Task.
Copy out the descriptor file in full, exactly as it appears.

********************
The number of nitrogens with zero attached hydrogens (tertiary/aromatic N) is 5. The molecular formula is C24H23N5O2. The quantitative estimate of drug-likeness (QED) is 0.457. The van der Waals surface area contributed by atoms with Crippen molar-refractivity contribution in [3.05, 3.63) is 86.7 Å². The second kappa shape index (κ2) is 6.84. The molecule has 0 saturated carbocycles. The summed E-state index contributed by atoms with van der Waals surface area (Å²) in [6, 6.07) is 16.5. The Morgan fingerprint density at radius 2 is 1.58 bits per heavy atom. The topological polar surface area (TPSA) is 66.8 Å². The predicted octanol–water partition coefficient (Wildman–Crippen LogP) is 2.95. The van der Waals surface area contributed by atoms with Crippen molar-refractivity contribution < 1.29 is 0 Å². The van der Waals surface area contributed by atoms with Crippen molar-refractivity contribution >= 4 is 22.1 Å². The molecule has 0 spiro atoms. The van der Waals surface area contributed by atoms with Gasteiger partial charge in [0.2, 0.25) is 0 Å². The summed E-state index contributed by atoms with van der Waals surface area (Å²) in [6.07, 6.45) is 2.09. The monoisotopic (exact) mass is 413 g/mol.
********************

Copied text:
The number of nitrogens with zero attached hydrogens (tertiary/aromatic N) is 5. The molecular formula is C24H23N5O2. The quantitative estimate of drug-likeness (QED) is 0.457. The van der Waals surface area contributed by atoms with Crippen molar-refractivity contribution in [3.05, 3.63) is 86.7 Å². The second kappa shape index (κ2) is 6.84. The molecule has 0 saturated carbocycles. The summed E-state index contributed by atoms with van der Waals surface area (Å²) in [6, 6.07) is 16.5. The Morgan fingerprint density at radius 2 is 1.58 bits per heavy atom. The topological polar surface area (TPSA) is 66.8 Å². The predicted octanol–water partition coefficient (Wildman–Crippen LogP) is 2.95. The van der Waals surface area contributed by atoms with Crippen molar-refractivity contribution < 1.29 is 0 Å². The van der Waals surface area contributed by atoms with Crippen molar-refractivity contribution >= 4 is 22.1 Å². The molecule has 0 spiro atoms. The van der Waals surface area contributed by atoms with Gasteiger partial charge in [0.2, 0.25) is 0 Å². The summed E-state index contributed by atoms with van der Waals surface area (Å²) in [6.07, 6.45) is 2.09. The monoisotopic (exact) mass is 413 g/mol.